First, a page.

Czech Art Claims Deadline Abolished;
Claims Can be Filed Indefinitely

Following efforts by the Claims Conference and World Jewish Restitution Organization, the Czech lower house of Parliament has passed a bill that abolishes the December 31, 2006 deadline for filing claims for artworks and cultural objects looted during the Shoah. Under this bill, claims may be filed indefinitely.

The claims process in the Czech Republic was established by a 2000 law permitting applicants of any nationality to claim art that was stolen from Jews between September 29, 1938 and May 8, 1945 and that is currently in Czech state collections. Since the law was passed, approximately 20,000 objects in Czech collections have been identified as having been obtained by the Nazis, but only about 500 have been returned.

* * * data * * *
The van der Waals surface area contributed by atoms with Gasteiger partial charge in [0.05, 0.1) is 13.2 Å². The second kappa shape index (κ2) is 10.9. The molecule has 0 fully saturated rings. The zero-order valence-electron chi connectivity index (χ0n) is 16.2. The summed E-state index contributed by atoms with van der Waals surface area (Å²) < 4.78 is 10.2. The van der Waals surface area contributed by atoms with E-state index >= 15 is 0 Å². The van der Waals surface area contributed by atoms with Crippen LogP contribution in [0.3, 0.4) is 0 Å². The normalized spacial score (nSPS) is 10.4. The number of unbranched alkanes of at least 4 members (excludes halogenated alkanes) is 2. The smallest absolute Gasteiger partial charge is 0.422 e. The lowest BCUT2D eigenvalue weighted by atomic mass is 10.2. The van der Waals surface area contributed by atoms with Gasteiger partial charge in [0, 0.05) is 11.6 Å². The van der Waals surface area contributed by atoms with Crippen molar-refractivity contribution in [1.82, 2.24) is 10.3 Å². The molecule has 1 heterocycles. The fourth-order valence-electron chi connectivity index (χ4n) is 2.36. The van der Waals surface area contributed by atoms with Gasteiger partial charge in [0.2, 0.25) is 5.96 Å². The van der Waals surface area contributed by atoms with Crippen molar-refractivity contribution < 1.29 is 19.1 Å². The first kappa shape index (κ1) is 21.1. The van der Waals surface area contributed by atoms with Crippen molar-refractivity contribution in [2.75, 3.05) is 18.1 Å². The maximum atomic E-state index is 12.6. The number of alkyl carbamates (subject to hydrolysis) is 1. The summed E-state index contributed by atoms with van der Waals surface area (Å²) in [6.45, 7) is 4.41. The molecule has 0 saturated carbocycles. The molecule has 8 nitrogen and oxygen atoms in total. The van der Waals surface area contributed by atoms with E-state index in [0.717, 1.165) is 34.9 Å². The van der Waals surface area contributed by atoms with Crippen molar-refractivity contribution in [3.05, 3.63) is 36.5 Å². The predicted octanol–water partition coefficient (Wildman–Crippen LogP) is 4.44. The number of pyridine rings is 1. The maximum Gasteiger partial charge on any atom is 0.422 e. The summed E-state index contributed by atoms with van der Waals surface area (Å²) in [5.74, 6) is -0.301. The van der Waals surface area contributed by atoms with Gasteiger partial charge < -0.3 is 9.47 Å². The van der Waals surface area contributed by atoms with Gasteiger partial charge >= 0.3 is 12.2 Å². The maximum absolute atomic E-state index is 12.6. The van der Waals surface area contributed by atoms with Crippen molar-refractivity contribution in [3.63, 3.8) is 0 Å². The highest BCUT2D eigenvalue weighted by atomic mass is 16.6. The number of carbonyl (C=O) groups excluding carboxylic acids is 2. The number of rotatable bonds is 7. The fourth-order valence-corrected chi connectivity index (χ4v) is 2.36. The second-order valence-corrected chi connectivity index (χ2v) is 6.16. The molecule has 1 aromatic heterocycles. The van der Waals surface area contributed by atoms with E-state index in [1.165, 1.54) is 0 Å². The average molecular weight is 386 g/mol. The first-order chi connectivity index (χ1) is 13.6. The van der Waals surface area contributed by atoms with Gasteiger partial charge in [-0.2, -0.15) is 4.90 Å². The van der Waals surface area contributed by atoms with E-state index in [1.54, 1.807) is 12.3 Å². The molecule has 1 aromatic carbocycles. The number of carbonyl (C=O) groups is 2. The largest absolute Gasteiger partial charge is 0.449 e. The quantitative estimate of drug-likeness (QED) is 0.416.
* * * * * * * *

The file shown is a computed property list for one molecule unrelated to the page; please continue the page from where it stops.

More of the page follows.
The bill extending the deadline must still be approved by the Senate and signed into law by President Vaclav Klaus to take effect, which is anticipated to occur soon. The Claims Conference and World Jewish Restitution Organization have been pressing the Czech government for some time to extend the claims deadline.

The Czech government recently agreed to extend funding for the Documentation Centre of Property Transfers of Cultural Assets of WW II Victims, which researches the provenance of artworks and identifies Nazi-stolen art.

The identified stolen art is listed at www.restitution-art.cz.